This is the system I follow. Unfortunately I can't remember where I got it and can't give credit. No real measurements, all done by feel. I find it works better than measuring everything since you're paying more attention to the actual guitar instead of being a slave to the ruler.
 

Michael_DK

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You should always adjust the truss rod (relief) before adjusting string height. Otherwise you will likely end up compromising both aspects.

1: Neck relief (truss rod). You judge that by capoing at the first fret, fretting at the last fret (or according to manufacturer's recommendation), ensuring there is sufficient distance between bottom of string and top of fret number 8 (or according to manufacturer's recommendation). This can be done by feel, eyeballing or feeler gauge.

2: Bridge angle/height (depending on bridge type - stay away from bridge height adjustments on a PRS unless it actually needs it and you know what you're doing)
3: String height (if different from bridge height)

4: Intonation

5: pickup heights, by ear. Go slow. Find the sweet spot for each pickup. See how the various blends/in between sounds sound like. See if you can get closer to the sweet spot for the in between positions, without compromising the "pure" pickup sounds - one pickup might be more forgiving than the other (have a wider sweet spot). Find the best compromise for what YOU play. Take frequent short breaks to avoid ear fatigue, as needed. Don't forget that volume and tone controls can make an OK compromise better.
 

Michael_DK

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Action has no effect when setting the bridge height by checking for buzzes above the 13th fret.

That is of course true (apart from freak examples where there is something screwy with the neck/rod). I might try your method next time I'm doing a setup. My tele is not very setup friendly, this might help - worth a shot :)

So to the OP: don't mix methods unless you think about order of adjustments too :)
 

CoreyT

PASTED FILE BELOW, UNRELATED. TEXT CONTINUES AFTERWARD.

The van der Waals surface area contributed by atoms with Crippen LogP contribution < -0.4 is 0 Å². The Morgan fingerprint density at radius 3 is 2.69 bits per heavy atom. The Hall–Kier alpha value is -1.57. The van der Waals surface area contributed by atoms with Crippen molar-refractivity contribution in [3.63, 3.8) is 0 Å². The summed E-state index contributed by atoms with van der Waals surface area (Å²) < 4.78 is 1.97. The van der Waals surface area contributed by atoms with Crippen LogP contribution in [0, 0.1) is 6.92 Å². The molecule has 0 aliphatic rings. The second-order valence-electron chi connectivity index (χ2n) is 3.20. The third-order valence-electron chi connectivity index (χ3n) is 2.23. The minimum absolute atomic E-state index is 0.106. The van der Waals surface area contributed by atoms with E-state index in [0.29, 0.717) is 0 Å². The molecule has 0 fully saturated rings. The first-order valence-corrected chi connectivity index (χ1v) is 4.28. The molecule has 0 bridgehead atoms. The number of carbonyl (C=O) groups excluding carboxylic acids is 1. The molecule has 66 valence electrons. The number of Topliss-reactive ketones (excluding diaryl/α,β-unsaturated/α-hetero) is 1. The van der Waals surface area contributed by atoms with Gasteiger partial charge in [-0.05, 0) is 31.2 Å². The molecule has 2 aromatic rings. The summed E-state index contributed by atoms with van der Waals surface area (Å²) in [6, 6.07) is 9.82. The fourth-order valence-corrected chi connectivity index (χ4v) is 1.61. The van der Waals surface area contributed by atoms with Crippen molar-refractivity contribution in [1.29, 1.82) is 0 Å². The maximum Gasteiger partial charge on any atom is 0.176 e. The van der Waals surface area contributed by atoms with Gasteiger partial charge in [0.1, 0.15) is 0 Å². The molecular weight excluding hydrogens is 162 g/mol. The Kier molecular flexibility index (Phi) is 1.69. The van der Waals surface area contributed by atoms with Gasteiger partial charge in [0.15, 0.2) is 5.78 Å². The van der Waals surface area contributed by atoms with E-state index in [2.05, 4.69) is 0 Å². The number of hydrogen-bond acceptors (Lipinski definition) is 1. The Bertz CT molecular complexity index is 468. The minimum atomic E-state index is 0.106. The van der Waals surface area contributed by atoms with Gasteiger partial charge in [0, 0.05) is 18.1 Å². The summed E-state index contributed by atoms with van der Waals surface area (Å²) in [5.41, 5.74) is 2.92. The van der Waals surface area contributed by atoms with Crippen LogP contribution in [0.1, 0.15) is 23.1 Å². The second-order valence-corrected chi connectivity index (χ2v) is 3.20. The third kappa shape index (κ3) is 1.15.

PRS Addiction
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Can't answer your questions, but I can get you started -- someone once recommended this set to me.
He he, best little toolkit.
I have bought quite a few more tools from Stewmac too to stock up my new tech station.
Changing strings on the new station is easy.

The tools are not that much $$$, but the tech station was, but I have everything organized and at my fingertips.

10.jpg

8.jpg
 

wardog

What the gravy and cheese!!!!
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He he, best little toolkit.
I have bought quite a few more tools from Stewmac too to stock up my new tech station.
Changing strings on the new station is easy.

The tools are not that much $$$, but the tech station was, but I have everything organized and at my fingertips.

10.jpg

8.jpg
I have a few tools already, need to see what esle I need to get my workstation ready for setups.
Corey, how do you like the powered string winder?
 

CoreyT

PRS Addiction
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I bought the winder for the SE Kingfisher bass, but have not changed strings yet on it.
I watched the tech though we're I bought it use one when he changed out the factory strings to the Cobalts I have on there now.
 

vchizzle

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He he, best little toolkit.
I have bought quite a few more tools from Stewmac too to stock up my new tech station.
Changing strings on the new station is easy.

The tools are not that much $$$, but the tech station was, but I have everything organized and at my fingertips.

10.jpg

8.jpg
I wish my bench at home was this organized. Mine looks like a bomb went off, which is not very "like me", but it is what it is for now. Once I get around to spring cleaning the basement, maybe I'll tidy things up a bit.
 

wardog

What the gravy and cheese!!!!
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I too have a wrecked out work area in the basement next to the furnace!!!. Reminds me of shop class in college with the noise LOL. Maybe why I like the spot so much. I guess I missed the window too on spring cleaning. Well, I will be hitting homedepot for some stuff to get my new work space in order. I did end up getting the basic setup kit from stewmac. Having a number of tools already for when I do mods, I just need to add some for setups. Still looking for more things, ( vise for general stuff not just guitar, maybe really do a rearrange on storage area to get a descent work area going in the basement. I would love to do an acoustic build kit one day.
 

wardog

What the gravy and cheese!!!!
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I bought the winder for the SE Kingfisher bass, but have not changed strings yet on it.
I watched the tech though we're I bought it use one when he changed out the factory strings to the Cobalts I have on there now.
The guitar tech I use, swears by it. I guess with all the guitars he sees daily and the fact he builds his own basses, it's a must have